Picture this. Your training session is about to begin. You are the presenter and your deck is already beaming the intro slide onto the screen. Participant materials are distributed and people are starting to enter the room. A large 4 foot by 8 foot mostly-blank sheet of paper is hanging either on the wall or on two easels. I am your graphic recorder. My tubs of markers are by the wall with me.
You and I talked last week when you briefed me on the content of the session. Now you smile as you watch and I start to draw the title in large, colorful letters. Participants coming into the room are surprised and suddenly are curious about what this gigantic picture is going to contribute to the training session. “Wow”, they think. “This might be fun!”
How Does it Work? Live!
As your graphic recorder, I place my supplies in the room so the participants can focus on the presentation and you – the presenter. They can also look at the graphic recording. The large format paper is taped to the wall of the training or meeting room either at or near the front of the room. I tape the paper up with artist tape that is gentle and will leave no impact on the wall. The paper is doubled so there is no color bleed. I’m very conscientious about leaving no trace behind in the creative space.
With energy and enthusiasm you start your training session, and I start to draw. I use keen listening skills to capture key learning concepts and convert them into visuals. Your words and those of the participants flow into my ear, simmer briefly in the brain, then emerge out of my fingers in amazing pictures. I listen for key points and supporting information, with the intent of capturing the essence of the session. Colorful markers turn the words and the conversation into images and text.
As your graphic recorder, I am your visual partner and work to create this additional mode of communication to enhance the understanding and retention of the conversation all happening in the room. Key points come to life and the big picture slowly emerges.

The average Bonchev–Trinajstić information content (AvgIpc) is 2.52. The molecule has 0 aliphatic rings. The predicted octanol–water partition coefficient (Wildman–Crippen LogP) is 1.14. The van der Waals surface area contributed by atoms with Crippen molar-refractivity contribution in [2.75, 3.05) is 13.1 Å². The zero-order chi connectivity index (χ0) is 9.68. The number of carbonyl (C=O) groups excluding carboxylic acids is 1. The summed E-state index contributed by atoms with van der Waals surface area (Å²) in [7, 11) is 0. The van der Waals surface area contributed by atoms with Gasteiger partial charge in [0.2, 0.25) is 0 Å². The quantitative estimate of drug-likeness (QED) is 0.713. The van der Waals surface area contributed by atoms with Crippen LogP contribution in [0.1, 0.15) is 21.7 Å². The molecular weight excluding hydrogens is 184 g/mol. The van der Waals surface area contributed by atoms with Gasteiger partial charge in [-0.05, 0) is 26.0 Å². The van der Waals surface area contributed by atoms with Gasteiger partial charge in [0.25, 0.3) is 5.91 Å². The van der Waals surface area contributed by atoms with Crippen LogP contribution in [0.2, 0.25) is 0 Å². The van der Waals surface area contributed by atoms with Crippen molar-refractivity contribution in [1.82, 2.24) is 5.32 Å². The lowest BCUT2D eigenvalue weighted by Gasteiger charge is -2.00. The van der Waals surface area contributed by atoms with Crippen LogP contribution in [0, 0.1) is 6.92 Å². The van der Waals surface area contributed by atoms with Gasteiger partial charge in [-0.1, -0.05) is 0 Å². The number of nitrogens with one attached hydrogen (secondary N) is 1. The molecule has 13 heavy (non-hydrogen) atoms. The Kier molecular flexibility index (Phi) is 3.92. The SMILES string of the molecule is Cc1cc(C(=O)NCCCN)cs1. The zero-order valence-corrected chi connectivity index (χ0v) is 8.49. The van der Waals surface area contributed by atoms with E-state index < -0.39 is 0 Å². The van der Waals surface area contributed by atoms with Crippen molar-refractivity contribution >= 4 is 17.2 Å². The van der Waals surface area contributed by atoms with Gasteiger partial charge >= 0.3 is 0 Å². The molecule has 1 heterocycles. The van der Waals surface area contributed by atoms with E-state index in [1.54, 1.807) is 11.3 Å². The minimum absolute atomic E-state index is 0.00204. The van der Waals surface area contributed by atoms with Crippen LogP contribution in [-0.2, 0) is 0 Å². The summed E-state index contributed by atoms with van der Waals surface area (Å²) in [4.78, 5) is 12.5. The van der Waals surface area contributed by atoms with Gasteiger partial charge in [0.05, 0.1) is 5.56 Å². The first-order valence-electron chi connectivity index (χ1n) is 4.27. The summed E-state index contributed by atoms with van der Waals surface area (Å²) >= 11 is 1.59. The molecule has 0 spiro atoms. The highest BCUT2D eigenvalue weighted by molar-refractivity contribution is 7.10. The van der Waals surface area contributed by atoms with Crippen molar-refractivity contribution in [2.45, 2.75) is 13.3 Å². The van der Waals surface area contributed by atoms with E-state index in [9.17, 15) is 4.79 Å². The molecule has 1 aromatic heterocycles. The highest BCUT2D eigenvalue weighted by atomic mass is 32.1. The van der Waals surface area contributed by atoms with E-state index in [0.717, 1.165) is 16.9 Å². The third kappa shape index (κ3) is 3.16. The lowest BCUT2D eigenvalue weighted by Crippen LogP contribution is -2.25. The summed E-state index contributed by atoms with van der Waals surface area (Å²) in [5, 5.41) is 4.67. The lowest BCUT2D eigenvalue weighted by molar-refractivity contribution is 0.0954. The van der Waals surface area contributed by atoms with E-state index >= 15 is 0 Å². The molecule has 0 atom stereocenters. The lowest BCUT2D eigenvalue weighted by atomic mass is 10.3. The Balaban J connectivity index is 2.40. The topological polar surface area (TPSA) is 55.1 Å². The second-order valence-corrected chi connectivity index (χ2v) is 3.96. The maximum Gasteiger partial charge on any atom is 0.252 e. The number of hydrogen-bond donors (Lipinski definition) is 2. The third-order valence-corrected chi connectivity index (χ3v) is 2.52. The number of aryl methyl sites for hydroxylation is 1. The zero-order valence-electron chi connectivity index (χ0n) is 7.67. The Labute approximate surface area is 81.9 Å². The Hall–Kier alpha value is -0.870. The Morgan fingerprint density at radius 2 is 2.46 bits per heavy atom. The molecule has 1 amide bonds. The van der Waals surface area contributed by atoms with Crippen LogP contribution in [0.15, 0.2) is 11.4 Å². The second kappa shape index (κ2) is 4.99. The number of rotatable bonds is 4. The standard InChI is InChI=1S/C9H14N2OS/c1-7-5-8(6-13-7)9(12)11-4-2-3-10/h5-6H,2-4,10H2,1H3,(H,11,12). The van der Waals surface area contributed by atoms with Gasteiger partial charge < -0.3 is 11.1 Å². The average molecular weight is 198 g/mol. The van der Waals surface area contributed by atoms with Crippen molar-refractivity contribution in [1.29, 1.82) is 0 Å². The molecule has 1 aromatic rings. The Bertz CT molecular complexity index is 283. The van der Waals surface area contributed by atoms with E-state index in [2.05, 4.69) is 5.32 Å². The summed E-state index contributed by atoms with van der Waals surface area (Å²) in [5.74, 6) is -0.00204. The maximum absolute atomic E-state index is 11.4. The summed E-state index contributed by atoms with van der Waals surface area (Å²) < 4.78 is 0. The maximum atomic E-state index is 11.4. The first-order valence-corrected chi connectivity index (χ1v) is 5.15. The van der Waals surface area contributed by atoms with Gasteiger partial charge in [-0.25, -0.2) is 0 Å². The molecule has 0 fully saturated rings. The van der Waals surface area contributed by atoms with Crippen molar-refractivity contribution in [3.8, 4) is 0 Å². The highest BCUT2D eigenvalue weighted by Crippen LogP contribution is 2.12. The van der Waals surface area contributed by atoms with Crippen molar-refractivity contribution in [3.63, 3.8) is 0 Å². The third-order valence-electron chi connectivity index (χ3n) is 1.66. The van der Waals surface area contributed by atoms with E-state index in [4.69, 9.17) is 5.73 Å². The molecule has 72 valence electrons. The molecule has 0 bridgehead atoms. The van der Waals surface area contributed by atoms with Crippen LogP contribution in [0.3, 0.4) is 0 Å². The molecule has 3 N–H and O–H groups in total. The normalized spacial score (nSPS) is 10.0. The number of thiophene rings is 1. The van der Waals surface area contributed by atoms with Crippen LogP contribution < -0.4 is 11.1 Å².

Your graphic recording maps are one-page visual summaries.
Problems Solved – Learning Transfer
How does learning transfer work? Effectively, content goes from short term to long term memory. During the training session, your participants are listening and watching you and your supporting slide presentation. This is audio and visual learning. They participate in interactive exercises to engage themselves and their brains, which includes interpersonal and intrapersonal learning. They watch the graphic recorder bring ideas and conversation to life in pictures and text as it happens in the room. This satisfies kinesthetic and visual learning. Images embed on the brain within the context of the course. Kinesthetically it is engaging to watch the actual drawing process. The participants can verify, confirm or clarify what they hear as they start seeing the big picture.
What happens after the training session ends? One of your biggest concerns may be the retention of content after training. Yes? The graphic recording map is a one-page visual summary of the key points of your training content. The original creation is huge in size! Hang it in the business office where people will pass it frequently and be able to review the messaging. Ask me to scan the original. I will provide a digital copy so smaller sized replicas can be made for all the participants in the class. These are “pretty drawings.” People receive them, like them, and hang them in their workspaces. Problem solved! There’s your training content in an “in your face” format to be seen on a daily basis.
But don’t let them just hang. Encourage managers to use these graphic recording maps for debrief and review sessions. They are effective and fun summaries, creating a true memory retention of important content.
Would you like to learn more about how you can incorporate graphic recording into your training? Contact me today to discuss your ideas.